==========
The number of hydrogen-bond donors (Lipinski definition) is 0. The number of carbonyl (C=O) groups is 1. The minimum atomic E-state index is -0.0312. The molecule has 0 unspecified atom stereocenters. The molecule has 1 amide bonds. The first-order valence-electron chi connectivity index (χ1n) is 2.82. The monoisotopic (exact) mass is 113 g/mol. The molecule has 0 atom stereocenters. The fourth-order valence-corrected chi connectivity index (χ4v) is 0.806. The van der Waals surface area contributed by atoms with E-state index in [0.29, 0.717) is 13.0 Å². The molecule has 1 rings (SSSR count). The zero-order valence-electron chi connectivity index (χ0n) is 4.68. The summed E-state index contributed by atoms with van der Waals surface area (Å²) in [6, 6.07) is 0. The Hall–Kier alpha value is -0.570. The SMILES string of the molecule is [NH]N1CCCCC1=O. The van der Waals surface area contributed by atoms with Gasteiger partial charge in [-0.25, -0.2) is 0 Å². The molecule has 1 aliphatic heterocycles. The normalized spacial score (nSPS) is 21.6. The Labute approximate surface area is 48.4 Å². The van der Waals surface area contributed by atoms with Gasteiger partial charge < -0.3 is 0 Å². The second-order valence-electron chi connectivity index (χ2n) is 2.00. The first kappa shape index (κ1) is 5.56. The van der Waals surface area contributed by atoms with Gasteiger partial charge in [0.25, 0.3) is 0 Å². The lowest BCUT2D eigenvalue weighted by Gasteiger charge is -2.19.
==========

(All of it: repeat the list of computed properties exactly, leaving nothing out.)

The number of hydrogen-bond donors (Lipinski definition) is 0. The number of carbonyl (C=O) groups is 1. The minimum atomic E-state index is -0.0312. The molecule has 0 unspecified atom stereocenters. The molecule has 1 amide bonds. The first-order valence-electron chi connectivity index (χ1n) is 2.82. The monoisotopic (exact) mass is 113 g/mol. The molecule has 0 atom stereocenters. The fourth-order valence-corrected chi connectivity index (χ4v) is 0.806. The van der Waals surface area contributed by atoms with E-state index in [0.29, 0.717) is 13.0 Å². The molecule has 1 rings (SSSR count). The zero-order valence-electron chi connectivity index (χ0n) is 4.68. The summed E-state index contributed by atoms with van der Waals surface area (Å²) in [6, 6.07) is 0. The Hall–Kier alpha value is -0.570. The SMILES string of the molecule is [NH]N1CCCCC1=O. The van der Waals surface area contributed by atoms with Gasteiger partial charge in [-0.25, -0.2) is 0 Å². The molecule has 1 aliphatic heterocycles. The normalized spacial score (nSPS) is 21.6. The Labute approximate surface area is 48.4 Å². The van der Waals surface area contributed by atoms with Gasteiger partial charge < -0.3 is 0 Å². The second-order valence-electron chi connectivity index (χ2n) is 2.00. The first kappa shape index (κ1) is 5.56. The van der Waals surface area contributed by atoms with Gasteiger partial charge in [0.25, 0.3) is 0 Å². The lowest BCUT2D eigenvalue weighted by Gasteiger charge is -2.19.